February 21, 2012 | 2
As an editor at Scientific American Mind, I get a sneak peak at a menu of surprises about us—people, that is—that each issue has to offer. As the March/April Mind makes its debut, I wanted to share my favorite brain food from its cognitive kitchen. Here are three not-to-miss messages from its pages. Later this week, I will unveil more of what’s in store for readers.
Dating: the tyranny of choice. Having more choices does not always bring greater wellbeing—and can lead to less happiness (see “The Tyranny of Choice,” by Barry Schwartz, Scientific American Mind, April 2004). I am often overwhelmed when faced with more than a couple of types of toothpaste, so I cannot imagine enjoying the task of picking a date from a serial lineup. But people who engage in speed dating willingly take this on.
An article in the March/April Mind suggests that although this rapid-fire interview approach may seem like an efficient way to sift potential partners, having lots of choices does not necessarily lead to better dates (see “Science of Speed Dating Helps Singles Find Love,” by Sander van der Linden). For one thing, more options makes us narrow our criteria to avoid cognitive overload: we rely mostly on basic features—age and looks, for example. But making a judgment based on age or height is like trying to predict how food will taste by reading its nutrition label. Knowing that a guy is 5 foot 5 or 6 foot 3 reveals nothing about how he looks at you or how much he makes you laugh. Apparently a frantic two-minute chat just isn’t enough to give you a sense of what really matters.
Multitasking magicians. I love articles on multitasking, because they give me more ammunition for the mantra I repeat to anyone who seems not to know: you can’t multitask; true multitasking is a myth and it’s generally not a smart way to live. If either job is mentally more demanding than chopping carrots, you aren’t multitasking, you are switching back and forth between them. The result is inefficient at best, because the switching takes time. If neither task is time-sensitive, your work will just take more time to complete. But if one of them is, say, driving a car, which requires total concentration at key moments, then talking on the phone during those instants can kill you. And, folks, it’s not about the headset. We are not talking about your hands here, but your brain. Your mental resources are tapped out. Indeed, as a new article in Mind tells us, the crash risk from such behavior is greater than that from being legally drunk (see “Top Multitaskers Help Explain How the Brain Juggles Thoughts,” by David L. Strayer and Jason M. Watson). You can’t get better with practice either. Practice only makes you overconfident, reinforcing your bad behavior. (And, of course, the more you do it, the more chances you have to get hurt.)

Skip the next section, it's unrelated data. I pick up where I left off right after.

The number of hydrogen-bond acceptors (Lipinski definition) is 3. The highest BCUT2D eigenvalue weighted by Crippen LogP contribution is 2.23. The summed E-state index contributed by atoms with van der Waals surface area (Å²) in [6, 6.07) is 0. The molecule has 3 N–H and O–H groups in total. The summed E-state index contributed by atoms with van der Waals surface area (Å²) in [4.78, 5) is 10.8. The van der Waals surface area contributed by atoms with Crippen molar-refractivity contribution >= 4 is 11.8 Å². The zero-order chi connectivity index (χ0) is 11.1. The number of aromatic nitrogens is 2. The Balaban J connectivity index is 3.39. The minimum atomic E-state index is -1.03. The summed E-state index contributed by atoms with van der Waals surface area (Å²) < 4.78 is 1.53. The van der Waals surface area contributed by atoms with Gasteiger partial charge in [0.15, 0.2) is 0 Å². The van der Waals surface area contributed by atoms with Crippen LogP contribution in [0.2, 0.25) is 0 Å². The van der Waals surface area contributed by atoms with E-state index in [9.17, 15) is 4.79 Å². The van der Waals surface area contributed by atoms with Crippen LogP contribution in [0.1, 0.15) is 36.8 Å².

These facts may resonate with me because I am so obviously bad at multitasking, and unlike many of you, I dislike it. Juggling jobs makes me anxious. But I have noticed that some people seem a lot calmer, at least, when besieged by multiple duties. I never paid this impression much heed, convinced as I was of the myth of multitasking. But I learned something from the psychologists who penned the article in this issue: a tiny fraction of you—about 2 to 3 percent—can multitask. In experiments, such people can do two tasks at once as well as just one. This ability may even have a genetic basis. Who knew? But for the other 98 percent, I am still perfecting my lecture. (For more information on the science of multitasking, see “The Limits of Multitasking,” by Klaus Manhart, Scientific American Mind, December 2004.)
Staving off psychosis. My uncle Glenn suffered from schizophrenia, so I paid careful attention to a book excerpt in the issue concerning ways to help kids with the disorder (see “A Mind in Danger,” by Victoria Costello). Glenn had always been a little odd, his brothers told me (see “Seeing Schizophrenia Before It’s Too Late” on Streams of Consciousness), so I was not shocked to learn some of those oddities are now thought to forecast possible psychosis. These include antisocial tendencies, flatter emotions and perhaps also some physical quirks. More surprising to me was that the disorder might be partly preventable if you know what to look for.
I had always thought schizophrenia was pretty much genetically determined. But, in fact, the environment contributes to the disease. No, we are not back to the days of blaming parents. But parents and other adults can help protect vulnerable children. Bullying by peers and smoking pot are now thought to help push such kids into a danger zone, so both are issues that take on heightened concern for a child who shows signs of mental trouble. Both are, of course, stoppable if not easily so. By contrast, making home a happy and stable a place can help lead a child at the edge onto safer mental terrain. In short, parents aren’t to blame if a child develops a serious mental illness, but parenting does matter. Parents do have some control, even if not as much as they would like. And for some kids, the stakes are higher than they are for others. (For more on schizophrenia, also see my earlier post, “Crux of Schizophrenia’s Emotional and Social Deficits May Be Cognitive.”)
For more lessons about the mind from the latest issue of Mind, stay tuned for my next post.
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